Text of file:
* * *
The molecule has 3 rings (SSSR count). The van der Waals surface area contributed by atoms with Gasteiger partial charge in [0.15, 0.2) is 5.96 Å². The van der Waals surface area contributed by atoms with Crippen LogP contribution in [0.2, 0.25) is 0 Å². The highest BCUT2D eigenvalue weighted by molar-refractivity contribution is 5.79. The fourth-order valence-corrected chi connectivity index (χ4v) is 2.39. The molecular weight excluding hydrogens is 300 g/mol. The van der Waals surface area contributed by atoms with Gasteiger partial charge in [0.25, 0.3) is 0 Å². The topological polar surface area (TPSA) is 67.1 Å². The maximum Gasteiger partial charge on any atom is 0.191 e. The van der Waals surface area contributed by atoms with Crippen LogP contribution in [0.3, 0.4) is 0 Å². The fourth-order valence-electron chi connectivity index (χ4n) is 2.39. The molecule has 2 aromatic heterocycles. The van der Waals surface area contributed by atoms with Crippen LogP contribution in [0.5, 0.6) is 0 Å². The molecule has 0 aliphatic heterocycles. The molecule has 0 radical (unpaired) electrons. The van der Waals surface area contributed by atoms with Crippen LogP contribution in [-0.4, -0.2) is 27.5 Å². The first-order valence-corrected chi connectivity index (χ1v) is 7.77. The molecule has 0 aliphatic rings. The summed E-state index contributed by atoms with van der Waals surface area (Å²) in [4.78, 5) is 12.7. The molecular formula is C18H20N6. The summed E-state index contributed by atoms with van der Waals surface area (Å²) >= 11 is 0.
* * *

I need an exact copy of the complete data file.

The molecule has 3 rings (SSSR count). The van der Waals surface area contributed by atoms with Gasteiger partial charge in [0.15, 0.2) is 5.96 Å². The van der Waals surface area contributed by atoms with Crippen LogP contribution in [0.2, 0.25) is 0 Å². The highest BCUT2D eigenvalue weighted by molar-refractivity contribution is 5.79. The fourth-order valence-corrected chi connectivity index (χ4v) is 2.39. The molecular weight excluding hydrogens is 300 g/mol. The van der Waals surface area contributed by atoms with Gasteiger partial charge in [0.25, 0.3) is 0 Å². The topological polar surface area (TPSA) is 67.1 Å². The maximum Gasteiger partial charge on any atom is 0.191 e. The van der Waals surface area contributed by atoms with Crippen LogP contribution in [0.3, 0.4) is 0 Å². The fourth-order valence-electron chi connectivity index (χ4n) is 2.39. The molecule has 2 aromatic heterocycles. The van der Waals surface area contributed by atoms with Crippen LogP contribution in [0.5, 0.6) is 0 Å². The molecule has 0 aliphatic heterocycles. The molecule has 0 radical (unpaired) electrons. The van der Waals surface area contributed by atoms with Crippen LogP contribution in [-0.4, -0.2) is 27.5 Å². The first-order valence-corrected chi connectivity index (χ1v) is 7.77. The molecule has 0 aliphatic rings. The summed E-state index contributed by atoms with van der Waals surface area (Å²) in [4.78, 5) is 12.7. The molecular formula is C18H20N6. The summed E-state index contributed by atoms with van der Waals surface area (Å²) >= 11 is 0.